3 Tips for Renegotiating Your Interest Rate on a Current Account

As someone who has done this several times over the years, I can tell you that renegotiating interest on a current account isn’t as tricky as you might think. You just need to know how to ask. Here are three effective tips:

1. Build a Persuasive Argument

No lender is going to magically give you a lower interest rate just because you ask for it. Before you make an appointment, figure out what you can bring to the table. Here are some factors that work in your favor:

  • Improved credit rating: If you took out a loan years ago with an average credit score, and now you have excellent credit, lenders may agree to renegotiate your interest rate. After all, banks like to have clients with great credit. This is one reason I always tell people to remember their free yearly credit check.

  • Better offers from competitors: Shopping around with competing credit agencies can work surprisingly well, especially if you have excellent credit. If you can show several offers with lower interest rates from other lenders when you go to your appointment, it gives you leverage for renegotiating.

  • Great rates for new customers: Don’t hesitate to take advantage of your bank’s marketing strategies. If you see that the bank has lowered its advertised interest rates significantly for new customers, request the same treatment as a long-time client. This applies to credit card debt, mortgages, small business loans and other financing.

  • Additional banking accounts: Business owners often have several types of financing with the same bank, including lines of credit, equipment leases, checking accounts and savings accounts. These accounts add extra weight to your request for renegotiating credit rates. After all, if the bank says no, they risk losing, not just one loan, but all of the business you do with them.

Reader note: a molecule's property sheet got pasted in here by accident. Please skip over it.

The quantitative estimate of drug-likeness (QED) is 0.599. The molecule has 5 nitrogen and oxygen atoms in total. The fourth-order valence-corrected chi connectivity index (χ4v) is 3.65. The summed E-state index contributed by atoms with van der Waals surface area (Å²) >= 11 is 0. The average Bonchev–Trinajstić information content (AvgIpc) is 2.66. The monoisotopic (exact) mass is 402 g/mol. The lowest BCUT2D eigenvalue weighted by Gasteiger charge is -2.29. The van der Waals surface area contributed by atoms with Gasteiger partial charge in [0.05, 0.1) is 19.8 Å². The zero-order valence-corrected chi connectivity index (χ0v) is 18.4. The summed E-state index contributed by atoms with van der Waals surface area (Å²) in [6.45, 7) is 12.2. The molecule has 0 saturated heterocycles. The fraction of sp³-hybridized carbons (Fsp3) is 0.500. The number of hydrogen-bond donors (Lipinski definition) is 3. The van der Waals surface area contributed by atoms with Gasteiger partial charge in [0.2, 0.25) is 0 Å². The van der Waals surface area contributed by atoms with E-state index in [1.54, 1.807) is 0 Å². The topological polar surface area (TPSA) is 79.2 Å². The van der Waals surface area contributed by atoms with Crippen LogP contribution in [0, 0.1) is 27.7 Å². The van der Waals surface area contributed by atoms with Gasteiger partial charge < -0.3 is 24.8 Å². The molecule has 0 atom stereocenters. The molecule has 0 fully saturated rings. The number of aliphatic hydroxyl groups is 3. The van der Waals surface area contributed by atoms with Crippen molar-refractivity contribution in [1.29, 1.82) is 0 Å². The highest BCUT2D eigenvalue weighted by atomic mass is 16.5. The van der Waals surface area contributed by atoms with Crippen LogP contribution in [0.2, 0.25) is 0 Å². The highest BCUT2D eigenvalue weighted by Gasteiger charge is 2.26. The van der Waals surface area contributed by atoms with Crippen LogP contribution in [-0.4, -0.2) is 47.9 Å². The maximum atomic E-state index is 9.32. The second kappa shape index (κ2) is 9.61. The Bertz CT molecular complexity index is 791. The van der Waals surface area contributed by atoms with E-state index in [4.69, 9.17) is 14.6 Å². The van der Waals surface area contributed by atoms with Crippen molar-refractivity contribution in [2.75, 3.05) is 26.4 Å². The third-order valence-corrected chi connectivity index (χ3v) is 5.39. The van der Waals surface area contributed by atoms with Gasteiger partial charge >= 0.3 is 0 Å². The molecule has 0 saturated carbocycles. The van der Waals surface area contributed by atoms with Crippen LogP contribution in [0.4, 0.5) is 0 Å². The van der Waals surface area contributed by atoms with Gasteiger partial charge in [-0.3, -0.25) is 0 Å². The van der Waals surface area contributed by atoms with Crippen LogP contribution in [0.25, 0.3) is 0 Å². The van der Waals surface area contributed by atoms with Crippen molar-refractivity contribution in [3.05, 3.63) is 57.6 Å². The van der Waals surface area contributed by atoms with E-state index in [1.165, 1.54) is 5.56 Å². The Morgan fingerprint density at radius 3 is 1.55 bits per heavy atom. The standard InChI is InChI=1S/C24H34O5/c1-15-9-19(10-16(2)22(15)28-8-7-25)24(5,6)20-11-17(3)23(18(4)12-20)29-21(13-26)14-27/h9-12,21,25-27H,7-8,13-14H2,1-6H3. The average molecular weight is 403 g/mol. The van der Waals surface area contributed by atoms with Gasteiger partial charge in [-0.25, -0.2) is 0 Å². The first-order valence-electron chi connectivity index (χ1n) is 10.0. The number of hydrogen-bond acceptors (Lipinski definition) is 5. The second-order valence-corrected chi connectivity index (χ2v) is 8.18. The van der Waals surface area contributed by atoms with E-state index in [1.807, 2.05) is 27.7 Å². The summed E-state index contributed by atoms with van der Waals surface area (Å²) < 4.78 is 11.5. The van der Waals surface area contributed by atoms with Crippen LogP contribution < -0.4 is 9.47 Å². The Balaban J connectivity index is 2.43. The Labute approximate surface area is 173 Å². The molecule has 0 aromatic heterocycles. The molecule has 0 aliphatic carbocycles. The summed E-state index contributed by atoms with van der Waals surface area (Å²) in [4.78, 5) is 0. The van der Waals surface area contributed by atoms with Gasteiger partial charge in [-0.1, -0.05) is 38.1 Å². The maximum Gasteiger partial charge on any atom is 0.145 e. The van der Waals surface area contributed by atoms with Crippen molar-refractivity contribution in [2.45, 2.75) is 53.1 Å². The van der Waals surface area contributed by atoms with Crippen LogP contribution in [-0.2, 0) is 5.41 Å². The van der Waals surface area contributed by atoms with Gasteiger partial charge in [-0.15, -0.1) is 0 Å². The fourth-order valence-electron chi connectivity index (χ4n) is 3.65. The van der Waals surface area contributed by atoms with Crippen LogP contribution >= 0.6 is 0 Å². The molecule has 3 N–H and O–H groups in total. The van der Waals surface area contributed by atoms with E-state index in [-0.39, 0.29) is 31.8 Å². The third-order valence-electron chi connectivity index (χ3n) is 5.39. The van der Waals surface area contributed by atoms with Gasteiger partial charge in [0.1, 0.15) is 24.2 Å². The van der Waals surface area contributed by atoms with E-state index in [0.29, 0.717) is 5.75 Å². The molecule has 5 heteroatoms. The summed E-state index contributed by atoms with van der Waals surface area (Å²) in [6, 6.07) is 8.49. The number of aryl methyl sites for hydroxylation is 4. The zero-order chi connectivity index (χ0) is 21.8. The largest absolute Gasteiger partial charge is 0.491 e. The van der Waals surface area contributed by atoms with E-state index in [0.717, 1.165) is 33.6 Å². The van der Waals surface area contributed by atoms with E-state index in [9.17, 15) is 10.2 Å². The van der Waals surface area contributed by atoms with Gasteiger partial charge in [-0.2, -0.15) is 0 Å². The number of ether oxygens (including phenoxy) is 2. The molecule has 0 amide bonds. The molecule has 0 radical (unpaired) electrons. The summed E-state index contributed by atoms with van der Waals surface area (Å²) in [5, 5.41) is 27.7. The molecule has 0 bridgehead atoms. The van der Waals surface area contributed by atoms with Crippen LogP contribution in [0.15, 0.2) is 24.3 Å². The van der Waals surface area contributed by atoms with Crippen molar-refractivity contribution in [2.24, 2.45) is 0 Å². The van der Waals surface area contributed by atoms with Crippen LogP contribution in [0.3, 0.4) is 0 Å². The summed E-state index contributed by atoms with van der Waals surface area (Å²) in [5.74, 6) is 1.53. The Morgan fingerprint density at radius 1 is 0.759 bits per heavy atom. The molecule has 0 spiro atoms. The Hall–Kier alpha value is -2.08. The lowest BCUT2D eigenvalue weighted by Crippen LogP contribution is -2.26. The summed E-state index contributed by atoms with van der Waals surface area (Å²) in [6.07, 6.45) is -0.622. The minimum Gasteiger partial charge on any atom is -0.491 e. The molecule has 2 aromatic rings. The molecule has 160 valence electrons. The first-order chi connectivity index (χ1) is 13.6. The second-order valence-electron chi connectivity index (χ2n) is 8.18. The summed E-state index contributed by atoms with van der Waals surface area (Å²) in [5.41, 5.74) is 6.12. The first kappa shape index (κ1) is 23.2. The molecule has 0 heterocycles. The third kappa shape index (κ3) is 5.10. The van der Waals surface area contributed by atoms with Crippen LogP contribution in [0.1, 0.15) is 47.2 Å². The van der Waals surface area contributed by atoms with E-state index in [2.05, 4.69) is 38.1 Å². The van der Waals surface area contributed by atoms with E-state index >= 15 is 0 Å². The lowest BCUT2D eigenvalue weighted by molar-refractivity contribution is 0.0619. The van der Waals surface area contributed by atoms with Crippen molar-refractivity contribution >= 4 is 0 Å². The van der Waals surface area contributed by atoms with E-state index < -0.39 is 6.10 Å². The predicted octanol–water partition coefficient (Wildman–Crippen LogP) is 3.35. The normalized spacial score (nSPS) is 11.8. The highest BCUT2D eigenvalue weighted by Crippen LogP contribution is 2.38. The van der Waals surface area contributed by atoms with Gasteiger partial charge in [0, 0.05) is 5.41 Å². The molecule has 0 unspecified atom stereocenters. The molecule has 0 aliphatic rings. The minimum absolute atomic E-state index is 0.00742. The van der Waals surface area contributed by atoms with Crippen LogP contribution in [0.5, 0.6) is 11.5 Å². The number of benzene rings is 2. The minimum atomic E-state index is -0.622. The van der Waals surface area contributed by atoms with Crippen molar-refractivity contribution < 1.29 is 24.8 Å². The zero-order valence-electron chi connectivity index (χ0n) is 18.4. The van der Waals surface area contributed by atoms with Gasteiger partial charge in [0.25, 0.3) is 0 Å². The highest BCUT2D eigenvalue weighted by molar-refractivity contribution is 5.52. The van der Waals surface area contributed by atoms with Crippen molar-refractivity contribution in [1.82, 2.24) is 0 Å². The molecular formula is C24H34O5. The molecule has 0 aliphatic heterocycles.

Any request to renegotiate interest rates is more effective when you have a history of making payments on time. As a valued, trusted customer, you have more leverage.

2. Be Specific

Look at the difference in these two imaginary conversations and tell me which person you think is more knowledgeable about financial matters:

  1. “I have good credit, and I wanted to see if it’s possible to get a lower interest rate on my loan.”

  2. “My credit rating has gone from 670 to 820, and I’d like to talk about lowering my loan’s interest rate from 6% to 4%.

Even if both customers have excellent credit, B is more persuasive thanks to mentioning specifics. As you can see, there’s no need to use complex terms. What’s important is to know exactly what you want and talk about it with concrete figures.

3. Check the Fine Print

Depending on the original loan terms, renegotiating isn’t always worth it. Some banks (though not all of them) have prepayment penalties. These high fees are designed to lock you into the original terms or risk paying a large penalty. Before moving forward, ask about any applicable fees so you know what to expect.

In a way, your appointment to renegotiate interest is similar to a job interview. Having the right documents helps, but a big part of the decision comes down to how convincing you are. You need to come off as a person who is respectful, friendly and experienced in financial matters. Put these tips to work for you and save a lot of money on your interest!